Abstract:
The role of topology in elementary quantum physics is discussed in detail. It is argued that attributes of classical spatial topology emerge from properties of state vectors with suitably smooth time evolution. Equivalently, they emerge from considerations on the domain of the quantum Hamiltonian, this domain being often specified by boundary conditions in elementary quantum physics. Several examples are presented where classical topology is changed by smoothly altering the boundary conditions. When the parameters labelling the latter are treated as quantum variables, quantum states need not give a well-defined classical topology, instead they can give a quantum superposition of such topologies. An existing argument of Sorkin based on the spin-statistics connection and indicating the necessity of topology change in quantum gravity is recalled. It is suggested therefrom and our results here that Einstein gravity and its minor variants are effective theories of a deeper description with additional novel degrees of freedom. Other reasons for suspecting such a microstructure are also summarized.

Abstract:
These lecture notes attempt to explain the main ideas of the theory of the quantum Hall effect. The emphasis is on the localization and interaction physics in the extreme quantum limit which gives rise to the quantum Hall effect. The interaction physics in the extreme quantum limit which is responsible for the fractional quantum Hall effect is discussed at length and from an elementary point of view.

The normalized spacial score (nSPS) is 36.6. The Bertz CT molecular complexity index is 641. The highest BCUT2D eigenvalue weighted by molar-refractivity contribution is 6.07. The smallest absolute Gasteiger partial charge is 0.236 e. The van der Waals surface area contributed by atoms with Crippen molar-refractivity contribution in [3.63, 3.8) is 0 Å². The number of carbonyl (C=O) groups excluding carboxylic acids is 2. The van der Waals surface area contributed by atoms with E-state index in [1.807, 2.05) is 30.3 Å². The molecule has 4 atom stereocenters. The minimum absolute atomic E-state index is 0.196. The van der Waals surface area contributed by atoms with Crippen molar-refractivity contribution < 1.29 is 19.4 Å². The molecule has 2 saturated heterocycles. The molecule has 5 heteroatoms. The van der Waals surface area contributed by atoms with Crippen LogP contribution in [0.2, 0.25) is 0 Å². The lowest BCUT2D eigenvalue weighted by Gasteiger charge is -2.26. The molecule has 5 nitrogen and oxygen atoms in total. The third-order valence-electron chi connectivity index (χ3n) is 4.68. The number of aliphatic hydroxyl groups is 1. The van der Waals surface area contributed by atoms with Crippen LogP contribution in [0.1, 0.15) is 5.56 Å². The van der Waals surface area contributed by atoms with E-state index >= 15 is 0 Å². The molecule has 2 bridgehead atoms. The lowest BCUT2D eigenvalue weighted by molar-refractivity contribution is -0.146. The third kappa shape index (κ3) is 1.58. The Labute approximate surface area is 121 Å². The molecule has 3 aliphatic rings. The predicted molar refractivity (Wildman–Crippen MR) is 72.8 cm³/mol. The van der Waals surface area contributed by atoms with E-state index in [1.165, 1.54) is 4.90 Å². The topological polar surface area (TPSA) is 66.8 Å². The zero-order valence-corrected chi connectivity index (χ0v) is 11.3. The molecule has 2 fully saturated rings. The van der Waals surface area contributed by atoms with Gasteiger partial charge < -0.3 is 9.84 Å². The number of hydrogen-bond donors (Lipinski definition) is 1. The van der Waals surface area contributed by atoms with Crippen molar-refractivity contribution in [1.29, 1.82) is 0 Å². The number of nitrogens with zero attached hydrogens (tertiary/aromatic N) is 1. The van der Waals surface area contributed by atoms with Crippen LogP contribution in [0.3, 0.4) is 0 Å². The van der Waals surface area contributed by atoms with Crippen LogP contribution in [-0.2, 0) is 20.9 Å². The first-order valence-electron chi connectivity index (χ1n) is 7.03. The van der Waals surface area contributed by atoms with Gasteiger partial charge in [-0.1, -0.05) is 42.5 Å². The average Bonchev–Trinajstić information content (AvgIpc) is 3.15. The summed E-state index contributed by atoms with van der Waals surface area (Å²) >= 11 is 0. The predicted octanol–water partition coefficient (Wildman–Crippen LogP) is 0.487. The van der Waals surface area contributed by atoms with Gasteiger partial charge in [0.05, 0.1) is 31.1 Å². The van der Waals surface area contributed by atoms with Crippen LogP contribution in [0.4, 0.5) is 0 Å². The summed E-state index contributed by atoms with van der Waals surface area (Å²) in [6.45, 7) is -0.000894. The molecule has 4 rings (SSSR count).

Abstract:
The conceptual problems in quantum mechanics -- related to the collapse of the wave function, the particle-wave duality, the meaning of measurement -- arise from the need to ascribe particle character to the wave function. As will be shown, all these problems dissolve when working instead with quantum fields, which have both wave and particle character. Otherwise the predictions of quantum physics, including Bell's inequalities, coincide with those of the standard treatments. The transfer of the results of the quantum measurement to the classical realm is also discussed.

Abstract:
We provide an historical perspective of how the notion of correlations has evolved within quantum physics. We begin by reviewing Shannon's information theory and its first application in quantum physics, due to Everett, in explaining the information conveyed during a quantum measurement. This naturally leads us to Lindblad's information theoretic analysis of quantum measurements and his emphasis of the difference between the classical and quantum mutual information. After briefly summarising the quantification of entanglement using these and related ideas, we arrive at the concept of quantum discord that naturally captures the boundary between entanglement and classical correlations. Finally we discuss possible links between discord and the generation of correlations in thermodynamic transformations of coupled harmonic oscillators.